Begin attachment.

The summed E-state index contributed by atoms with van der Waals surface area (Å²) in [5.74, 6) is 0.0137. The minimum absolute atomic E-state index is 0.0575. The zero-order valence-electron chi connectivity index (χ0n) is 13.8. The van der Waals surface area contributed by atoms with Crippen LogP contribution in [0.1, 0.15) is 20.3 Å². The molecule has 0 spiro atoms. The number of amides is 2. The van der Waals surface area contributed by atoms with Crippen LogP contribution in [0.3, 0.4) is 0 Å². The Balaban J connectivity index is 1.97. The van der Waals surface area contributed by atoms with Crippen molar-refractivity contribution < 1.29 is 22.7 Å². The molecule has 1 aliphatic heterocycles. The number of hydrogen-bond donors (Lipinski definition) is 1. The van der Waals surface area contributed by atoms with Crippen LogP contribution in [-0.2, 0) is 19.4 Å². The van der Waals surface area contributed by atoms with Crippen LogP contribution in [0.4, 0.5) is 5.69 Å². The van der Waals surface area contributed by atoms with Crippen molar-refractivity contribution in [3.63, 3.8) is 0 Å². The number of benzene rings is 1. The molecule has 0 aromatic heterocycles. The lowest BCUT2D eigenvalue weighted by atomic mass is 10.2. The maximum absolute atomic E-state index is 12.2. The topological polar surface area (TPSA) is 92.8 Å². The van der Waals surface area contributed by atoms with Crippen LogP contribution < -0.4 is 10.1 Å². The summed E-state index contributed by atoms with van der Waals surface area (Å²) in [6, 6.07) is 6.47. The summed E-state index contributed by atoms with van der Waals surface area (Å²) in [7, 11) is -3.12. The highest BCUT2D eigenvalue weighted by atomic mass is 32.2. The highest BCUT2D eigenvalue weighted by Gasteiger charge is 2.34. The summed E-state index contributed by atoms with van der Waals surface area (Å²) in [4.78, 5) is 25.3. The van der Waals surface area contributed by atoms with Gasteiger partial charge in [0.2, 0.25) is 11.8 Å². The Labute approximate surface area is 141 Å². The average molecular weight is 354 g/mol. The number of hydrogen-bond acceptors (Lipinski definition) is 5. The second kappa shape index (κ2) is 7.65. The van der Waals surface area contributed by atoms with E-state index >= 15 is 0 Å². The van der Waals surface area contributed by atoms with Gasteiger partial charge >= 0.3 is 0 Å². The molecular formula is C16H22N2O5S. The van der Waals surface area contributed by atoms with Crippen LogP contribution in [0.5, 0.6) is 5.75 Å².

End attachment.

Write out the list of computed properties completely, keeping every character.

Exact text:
The summed E-state index contributed by atoms with van der Waals surface area (Å²) in [5.74, 6) is 0.0137. The minimum absolute atomic E-state index is 0.0575. The zero-order valence-electron chi connectivity index (χ0n) is 13.8. The van der Waals surface area contributed by atoms with Crippen LogP contribution in [0.1, 0.15) is 20.3 Å². The molecule has 0 spiro atoms. The number of amides is 2. The van der Waals surface area contributed by atoms with Crippen LogP contribution in [0.3, 0.4) is 0 Å². The Balaban J connectivity index is 1.97. The van der Waals surface area contributed by atoms with Crippen molar-refractivity contribution < 1.29 is 22.7 Å². The molecule has 1 aliphatic heterocycles. The number of hydrogen-bond donors (Lipinski definition) is 1. The van der Waals surface area contributed by atoms with Crippen LogP contribution in [-0.2, 0) is 19.4 Å². The van der Waals surface area contributed by atoms with Crippen LogP contribution in [0.4, 0.5) is 5.69 Å². The van der Waals surface area contributed by atoms with Crippen molar-refractivity contribution in [3.63, 3.8) is 0 Å². The number of benzene rings is 1. The molecule has 0 aromatic heterocycles. The lowest BCUT2D eigenvalue weighted by atomic mass is 10.2. The maximum absolute atomic E-state index is 12.2. The topological polar surface area (TPSA) is 92.8 Å². The van der Waals surface area contributed by atoms with Crippen LogP contribution < -0.4 is 10.1 Å². The summed E-state index contributed by atoms with van der Waals surface area (Å²) in [6, 6.07) is 6.47. The summed E-state index contributed by atoms with van der Waals surface area (Å²) in [7, 11) is -3.12. The highest BCUT2D eigenvalue weighted by atomic mass is 32.2. The highest BCUT2D eigenvalue weighted by Gasteiger charge is 2.34. The summed E-state index contributed by atoms with van der Waals surface area (Å²) in [4.78, 5) is 25.3. The van der Waals surface area contributed by atoms with Gasteiger partial charge in [0.2, 0.25) is 11.8 Å². The Labute approximate surface area is 141 Å². The average molecular weight is 354 g/mol. The number of hydrogen-bond acceptors (Lipinski definition) is 5. The second kappa shape index (κ2) is 7.65. The van der Waals surface area contributed by atoms with E-state index >= 15 is 0 Å². The van der Waals surface area contributed by atoms with Gasteiger partial charge >= 0.3 is 0 Å². The molecular formula is C16H22N2O5S. The van der Waals surface area contributed by atoms with Crippen LogP contribution in [0.5, 0.6) is 5.75 Å².